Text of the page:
Death Camus

As its name suggests, death camus (Zygadenus venenosus) is poisonous. All parts of this native perennial plant, including the seeds, contain an alkaloid (zygacine is believed to be the primary toxic compound) that causes foaming at the mouth, vomiting, lowered body temperature, difficulty breathing, coma and death if ingested. Sheep are particularly susceptible to death camas poisoning, but all animals, including humans, can be affected. Interestingly it has been demonstrated that bees are also poisoned by death camus. For a plant that is pollinated by insects, the possession of an alkaloid that kills bees seems counterproductive.

Also commonly called white camas or meadow death camas, Z. venenosus arises from a slightly elongated bulb that is covered in black scales. As the plant ages the bulb buries itself deeper. Long, thick, linear, parallel-veined leaves are clustered near the base of the plant. The leaves appear to be folded or channeled. The white or cream colored flowers are borne in a dense pyramidal cluster. As flowering progresses the pyramid elongates and the individual flowers become more widely spaced. Each flower has three white sepals and three white petals making the blossom appear to have six petals. At the base of the petals are foul-smelling greenish glands.

Death camus, a member of the lily family, is usually found in dry soils, meadows that are moist in the spring but dry later in the summer and openings in ponderosa forests throughout the Western States. Another “camas”, the common blue camas (Camassia quamash), also grows in the same habitats, often in association with death camas. The bulbs of common camas are edible, in fact, were a food staple for many Native Americans. Unfortunately, the bulbs and leaves of common and death camas look alike. Therefore only when the plants are in bloom (white versus blue flowers and different inflorescence shapes) should the bulbs be picked for eating. I religiously follow that advice. Additionally, a burning sensation occurs when death camas bulbs are touched to the tongue.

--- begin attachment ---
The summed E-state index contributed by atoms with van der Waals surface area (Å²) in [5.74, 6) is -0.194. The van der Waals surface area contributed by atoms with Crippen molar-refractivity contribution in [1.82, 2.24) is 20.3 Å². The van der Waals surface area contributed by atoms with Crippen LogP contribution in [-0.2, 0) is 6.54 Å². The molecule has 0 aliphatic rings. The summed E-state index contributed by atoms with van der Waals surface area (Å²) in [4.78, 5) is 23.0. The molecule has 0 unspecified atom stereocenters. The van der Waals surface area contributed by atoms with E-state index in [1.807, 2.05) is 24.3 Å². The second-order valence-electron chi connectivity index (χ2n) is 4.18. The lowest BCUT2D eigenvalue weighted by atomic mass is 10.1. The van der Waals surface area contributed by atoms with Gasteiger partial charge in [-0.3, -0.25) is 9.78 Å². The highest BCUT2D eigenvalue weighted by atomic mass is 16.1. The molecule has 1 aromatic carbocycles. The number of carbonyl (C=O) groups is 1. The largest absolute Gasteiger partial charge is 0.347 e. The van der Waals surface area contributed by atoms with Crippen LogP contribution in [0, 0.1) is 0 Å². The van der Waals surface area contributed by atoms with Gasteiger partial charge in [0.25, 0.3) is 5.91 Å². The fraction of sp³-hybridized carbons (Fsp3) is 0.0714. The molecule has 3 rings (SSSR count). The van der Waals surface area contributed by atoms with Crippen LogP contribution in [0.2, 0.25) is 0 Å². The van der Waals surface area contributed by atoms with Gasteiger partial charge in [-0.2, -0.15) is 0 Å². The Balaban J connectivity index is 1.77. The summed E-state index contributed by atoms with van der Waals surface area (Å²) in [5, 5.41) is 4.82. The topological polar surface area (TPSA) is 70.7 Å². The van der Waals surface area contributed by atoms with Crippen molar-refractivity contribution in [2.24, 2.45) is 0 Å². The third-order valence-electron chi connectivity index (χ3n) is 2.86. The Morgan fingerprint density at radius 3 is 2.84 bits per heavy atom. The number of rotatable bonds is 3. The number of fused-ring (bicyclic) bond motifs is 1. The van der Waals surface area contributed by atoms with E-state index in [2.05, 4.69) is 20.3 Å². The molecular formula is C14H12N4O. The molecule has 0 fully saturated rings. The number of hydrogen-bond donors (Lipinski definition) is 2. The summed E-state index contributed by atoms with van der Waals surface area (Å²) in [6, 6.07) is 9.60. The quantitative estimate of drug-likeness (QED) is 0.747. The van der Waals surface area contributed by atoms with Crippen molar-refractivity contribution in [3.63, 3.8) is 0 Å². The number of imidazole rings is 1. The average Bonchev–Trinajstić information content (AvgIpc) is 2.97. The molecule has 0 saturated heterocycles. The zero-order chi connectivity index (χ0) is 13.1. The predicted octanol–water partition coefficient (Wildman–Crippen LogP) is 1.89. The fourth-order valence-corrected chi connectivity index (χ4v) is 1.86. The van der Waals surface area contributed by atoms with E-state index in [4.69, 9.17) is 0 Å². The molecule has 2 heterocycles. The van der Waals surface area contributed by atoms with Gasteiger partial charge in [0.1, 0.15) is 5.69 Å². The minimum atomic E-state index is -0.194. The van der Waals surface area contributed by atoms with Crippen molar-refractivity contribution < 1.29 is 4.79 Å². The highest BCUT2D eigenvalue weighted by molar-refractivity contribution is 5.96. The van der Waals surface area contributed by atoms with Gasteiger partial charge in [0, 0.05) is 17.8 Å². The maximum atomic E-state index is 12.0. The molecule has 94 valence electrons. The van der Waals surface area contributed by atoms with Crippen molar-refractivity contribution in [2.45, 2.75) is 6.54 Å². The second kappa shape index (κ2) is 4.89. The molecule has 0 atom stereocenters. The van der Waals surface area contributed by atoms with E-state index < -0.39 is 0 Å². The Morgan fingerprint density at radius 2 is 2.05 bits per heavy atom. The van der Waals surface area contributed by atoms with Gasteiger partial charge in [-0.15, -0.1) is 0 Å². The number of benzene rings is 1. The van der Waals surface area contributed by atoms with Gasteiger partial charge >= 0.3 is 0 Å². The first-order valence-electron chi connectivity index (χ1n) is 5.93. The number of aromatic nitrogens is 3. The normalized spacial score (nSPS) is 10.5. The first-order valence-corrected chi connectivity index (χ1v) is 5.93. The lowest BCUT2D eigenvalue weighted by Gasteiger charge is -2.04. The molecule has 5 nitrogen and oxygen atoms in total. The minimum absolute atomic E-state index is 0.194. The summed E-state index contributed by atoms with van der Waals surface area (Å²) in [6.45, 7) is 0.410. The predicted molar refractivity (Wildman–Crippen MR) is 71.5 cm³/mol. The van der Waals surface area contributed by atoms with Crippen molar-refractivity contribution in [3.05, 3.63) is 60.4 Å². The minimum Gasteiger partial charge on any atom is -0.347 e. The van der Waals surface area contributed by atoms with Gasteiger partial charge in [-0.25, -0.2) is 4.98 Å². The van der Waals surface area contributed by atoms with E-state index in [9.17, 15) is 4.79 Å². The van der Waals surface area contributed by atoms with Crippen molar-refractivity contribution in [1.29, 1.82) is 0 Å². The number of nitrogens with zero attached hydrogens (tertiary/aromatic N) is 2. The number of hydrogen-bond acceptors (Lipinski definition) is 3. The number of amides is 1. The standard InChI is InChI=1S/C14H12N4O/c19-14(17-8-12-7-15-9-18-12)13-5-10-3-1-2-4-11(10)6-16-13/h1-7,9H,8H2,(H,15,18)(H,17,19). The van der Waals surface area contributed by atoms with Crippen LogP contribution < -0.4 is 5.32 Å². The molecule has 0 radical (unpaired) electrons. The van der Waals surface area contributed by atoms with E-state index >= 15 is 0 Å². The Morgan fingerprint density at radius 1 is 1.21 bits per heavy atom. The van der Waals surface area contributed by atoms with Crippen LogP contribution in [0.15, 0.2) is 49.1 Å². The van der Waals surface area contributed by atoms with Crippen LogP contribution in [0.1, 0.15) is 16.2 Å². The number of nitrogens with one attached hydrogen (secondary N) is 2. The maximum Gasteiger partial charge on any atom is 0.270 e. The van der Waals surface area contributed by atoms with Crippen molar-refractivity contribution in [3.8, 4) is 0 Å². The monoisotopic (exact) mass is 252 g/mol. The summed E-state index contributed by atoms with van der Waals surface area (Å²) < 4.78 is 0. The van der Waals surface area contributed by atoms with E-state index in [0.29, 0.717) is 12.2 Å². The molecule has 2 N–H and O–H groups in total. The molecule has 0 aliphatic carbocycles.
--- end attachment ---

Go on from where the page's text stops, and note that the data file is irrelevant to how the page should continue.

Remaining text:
References also caution that death camas can also be easily confused with various wild onion (Allium) species whose bulbs are also edible. Although the linear death camas leaves might be mistaken for a wild onion, wild onions have a distinctive “onion” smell.

Because it can poison livestock, death camas is often considered a noxious weed when growing in pastures, meadows or rangeland.

The genus is sometimes spelled Zigadenus. No matter how it is spelled, Zygadenus comes from  the Greek and means pair or yoke, referring to the shape of the glands at the base of the petals. The etymology of the species name, venenosus, goes back to Latin and means “poisonous”.

These death camas plants were growing along County Road 87 near Lookout CA.

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3 Responses to Death Camus

  1. Katherine says:

    I learned about these at a local botanical garden. They said the local First Nations people would snap the stems of the blooming white ones, then go back and harvest the ones that were not snapped (had bloomed blue) in the fall. Clever!

  2. Pingback: Flat Stemmed Onion | The Nature Niche

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